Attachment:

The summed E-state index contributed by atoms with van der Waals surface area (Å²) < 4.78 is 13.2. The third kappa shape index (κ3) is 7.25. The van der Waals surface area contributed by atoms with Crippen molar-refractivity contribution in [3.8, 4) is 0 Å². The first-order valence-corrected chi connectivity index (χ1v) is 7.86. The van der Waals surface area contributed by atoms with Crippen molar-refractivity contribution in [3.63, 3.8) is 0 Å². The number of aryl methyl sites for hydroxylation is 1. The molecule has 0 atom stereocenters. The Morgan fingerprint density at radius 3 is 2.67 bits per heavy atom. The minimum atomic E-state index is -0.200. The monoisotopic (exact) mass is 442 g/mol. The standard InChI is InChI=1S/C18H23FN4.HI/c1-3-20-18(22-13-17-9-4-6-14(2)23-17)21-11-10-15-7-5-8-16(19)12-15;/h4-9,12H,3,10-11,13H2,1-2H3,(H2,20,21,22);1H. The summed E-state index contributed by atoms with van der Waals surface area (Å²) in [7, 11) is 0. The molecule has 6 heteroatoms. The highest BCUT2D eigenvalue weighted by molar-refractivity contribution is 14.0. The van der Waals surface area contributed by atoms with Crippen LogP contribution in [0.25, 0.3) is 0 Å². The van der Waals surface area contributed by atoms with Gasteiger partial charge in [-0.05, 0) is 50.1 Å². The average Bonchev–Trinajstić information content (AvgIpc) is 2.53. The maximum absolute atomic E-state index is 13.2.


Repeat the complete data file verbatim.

The summed E-state index contributed by atoms with van der Waals surface area (Å²) < 4.78 is 13.2. The third kappa shape index (κ3) is 7.25. The van der Waals surface area contributed by atoms with Crippen molar-refractivity contribution in [3.8, 4) is 0 Å². The first-order valence-corrected chi connectivity index (χ1v) is 7.86. The van der Waals surface area contributed by atoms with Crippen molar-refractivity contribution in [3.63, 3.8) is 0 Å². The number of aryl methyl sites for hydroxylation is 1. The molecule has 0 atom stereocenters. The Morgan fingerprint density at radius 3 is 2.67 bits per heavy atom. The minimum atomic E-state index is -0.200. The monoisotopic (exact) mass is 442 g/mol. The standard InChI is InChI=1S/C18H23FN4.HI/c1-3-20-18(22-13-17-9-4-6-14(2)23-17)21-11-10-15-7-5-8-16(19)12-15;/h4-9,12H,3,10-11,13H2,1-2H3,(H2,20,21,22);1H. The summed E-state index contributed by atoms with van der Waals surface area (Å²) in [7, 11) is 0. The molecule has 6 heteroatoms. The highest BCUT2D eigenvalue weighted by molar-refractivity contribution is 14.0. The van der Waals surface area contributed by atoms with Crippen LogP contribution in [0.25, 0.3) is 0 Å². The van der Waals surface area contributed by atoms with Gasteiger partial charge in [-0.05, 0) is 50.1 Å². The average Bonchev–Trinajstić information content (AvgIpc) is 2.53. The maximum absolute atomic E-state index is 13.2.